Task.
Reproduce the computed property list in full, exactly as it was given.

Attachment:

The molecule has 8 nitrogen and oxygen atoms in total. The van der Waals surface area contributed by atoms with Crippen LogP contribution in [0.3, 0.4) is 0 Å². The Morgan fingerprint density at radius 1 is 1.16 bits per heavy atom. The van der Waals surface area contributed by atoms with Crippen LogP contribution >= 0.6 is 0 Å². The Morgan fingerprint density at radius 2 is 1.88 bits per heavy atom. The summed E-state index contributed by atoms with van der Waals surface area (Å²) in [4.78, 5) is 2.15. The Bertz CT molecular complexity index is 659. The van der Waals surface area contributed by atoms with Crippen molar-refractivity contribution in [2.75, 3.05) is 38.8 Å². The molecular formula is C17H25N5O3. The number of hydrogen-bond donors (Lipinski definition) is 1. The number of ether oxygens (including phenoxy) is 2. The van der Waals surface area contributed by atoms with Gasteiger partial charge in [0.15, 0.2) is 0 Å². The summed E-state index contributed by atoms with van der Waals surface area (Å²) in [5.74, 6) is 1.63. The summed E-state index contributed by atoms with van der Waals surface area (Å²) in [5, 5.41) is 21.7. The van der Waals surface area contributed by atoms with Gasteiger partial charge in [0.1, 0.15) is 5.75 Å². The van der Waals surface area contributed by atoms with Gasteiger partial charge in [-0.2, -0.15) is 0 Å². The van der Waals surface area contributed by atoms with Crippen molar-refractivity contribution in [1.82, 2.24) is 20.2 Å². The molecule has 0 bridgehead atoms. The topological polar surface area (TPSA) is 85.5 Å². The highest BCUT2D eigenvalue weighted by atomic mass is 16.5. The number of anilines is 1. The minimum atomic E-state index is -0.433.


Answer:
The molecule has 8 nitrogen and oxygen atoms in total. The van der Waals surface area contributed by atoms with Crippen LogP contribution in [0.3, 0.4) is 0 Å². The Morgan fingerprint density at radius 1 is 1.16 bits per heavy atom. The van der Waals surface area contributed by atoms with Crippen LogP contribution >= 0.6 is 0 Å². The Morgan fingerprint density at radius 2 is 1.88 bits per heavy atom. The summed E-state index contributed by atoms with van der Waals surface area (Å²) in [4.78, 5) is 2.15. The Bertz CT molecular complexity index is 659. The van der Waals surface area contributed by atoms with Crippen molar-refractivity contribution in [2.75, 3.05) is 38.8 Å². The molecular formula is C17H25N5O3. The number of hydrogen-bond donors (Lipinski definition) is 1. The number of ether oxygens (including phenoxy) is 2. The van der Waals surface area contributed by atoms with Gasteiger partial charge in [0.15, 0.2) is 0 Å². The summed E-state index contributed by atoms with van der Waals surface area (Å²) in [5.74, 6) is 1.63. The summed E-state index contributed by atoms with van der Waals surface area (Å²) in [5, 5.41) is 21.7. The van der Waals surface area contributed by atoms with Gasteiger partial charge in [0.1, 0.15) is 5.75 Å². The van der Waals surface area contributed by atoms with Gasteiger partial charge in [-0.2, -0.15) is 0 Å². The van der Waals surface area contributed by atoms with Crippen molar-refractivity contribution in [1.82, 2.24) is 20.2 Å². The molecule has 0 bridgehead atoms. The topological polar surface area (TPSA) is 85.5 Å². The highest BCUT2D eigenvalue weighted by atomic mass is 16.5. The number of anilines is 1. The minimum atomic E-state index is -0.433.